Ann Arbor venture capitalists get tax reprieve as 'carried interest' provision dies in U.S. Senate
The so-called "carried interest" provision aimed to hike the rates at which venture capital fund managers are taxed for the earnings they receive when a startup company their firms funded is sold.
The provision was attached to a broader bill that would have extended unemployment benefits, but Senate Republicans successfully blocked that bill from moving forward.
"Repealing carried interest is losing appeal as more and more leaders oppose its consequences, unintended or otherwise," tax executive Robert Green wrote for Forbes. "It’s a growth killer in this weak economy and it’s un-American to tax small businesses with ordinary income after their lifetime of hard work to build up their business with risk capital. These entrepreneurs, including investment managers, deserve capital gains when appropriate."
Ann Arbor's venture capitalists argued that the tax increase could discourage prospective investors from funding startup companies and said it would be harder to attract talented people to join the industry.
“It could drive people out of the business,” said Tim Petersen, managing director of Ann Arbor-based Arboretum Ventures, earlier this month. “It’s the wrong time to be (discouraging) people from doing venture activities.”
But U.S. Rep. Sander Levin, D-Michigan, an active proponent of the tax increase, said in a statement provided to AnnArbor.com earlier this month that venture capitalists don't deserve a tax break.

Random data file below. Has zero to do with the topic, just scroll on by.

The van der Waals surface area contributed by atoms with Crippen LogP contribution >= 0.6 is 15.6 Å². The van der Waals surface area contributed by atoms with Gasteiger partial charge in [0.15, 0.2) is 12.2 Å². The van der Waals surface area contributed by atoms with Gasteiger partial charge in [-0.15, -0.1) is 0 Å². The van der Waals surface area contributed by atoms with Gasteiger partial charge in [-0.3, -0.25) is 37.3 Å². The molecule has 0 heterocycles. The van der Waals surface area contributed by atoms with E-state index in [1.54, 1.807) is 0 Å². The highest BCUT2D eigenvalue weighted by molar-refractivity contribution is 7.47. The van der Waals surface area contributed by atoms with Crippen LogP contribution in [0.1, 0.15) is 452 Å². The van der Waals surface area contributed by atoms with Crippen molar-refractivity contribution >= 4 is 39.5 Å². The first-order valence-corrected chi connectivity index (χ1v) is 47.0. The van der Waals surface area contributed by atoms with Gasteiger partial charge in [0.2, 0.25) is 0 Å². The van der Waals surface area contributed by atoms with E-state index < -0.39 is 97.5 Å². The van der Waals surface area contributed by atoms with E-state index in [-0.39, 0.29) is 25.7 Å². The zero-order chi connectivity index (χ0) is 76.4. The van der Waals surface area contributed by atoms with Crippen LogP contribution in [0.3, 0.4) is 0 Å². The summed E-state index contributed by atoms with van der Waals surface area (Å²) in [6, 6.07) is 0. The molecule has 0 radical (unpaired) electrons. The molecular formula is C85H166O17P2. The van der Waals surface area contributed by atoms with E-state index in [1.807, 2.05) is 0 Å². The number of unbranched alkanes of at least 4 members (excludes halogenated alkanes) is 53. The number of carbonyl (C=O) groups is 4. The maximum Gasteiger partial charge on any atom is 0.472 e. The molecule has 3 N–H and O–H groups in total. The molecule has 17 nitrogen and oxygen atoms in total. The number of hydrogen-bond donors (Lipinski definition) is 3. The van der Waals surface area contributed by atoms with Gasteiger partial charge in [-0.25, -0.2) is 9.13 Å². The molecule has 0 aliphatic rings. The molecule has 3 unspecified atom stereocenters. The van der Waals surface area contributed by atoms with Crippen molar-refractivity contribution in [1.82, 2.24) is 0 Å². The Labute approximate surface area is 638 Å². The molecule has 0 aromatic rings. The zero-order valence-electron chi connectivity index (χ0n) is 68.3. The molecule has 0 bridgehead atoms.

“Venture capital partners play an important role in managing venture capital investments and to the extent that their own money is at risk, income from investment should be taxed at the capital gains rate," Levin said. "However, the compensation they receive for carrying out their job should be taxed as ordinary income - just as it is for other service providers including corporate executives who receive a considerable portion of their pay in stock options subject, if and when exercised, to ordinary income tax rates.”
Currently, venture capital fund managers receive a portion of the profits reaped from a successful investment in a startup company. But, since it can take five to 10 years for that investment to yield profits, that income was historically taxed at the 15 percent capital gains rate.
The "carried interest" provision in the American Jobs and Closing Tax Loopholes Act would have altered the tax code to tax those profits as ordinary income, meaning the rate could reach as high as 35 percent.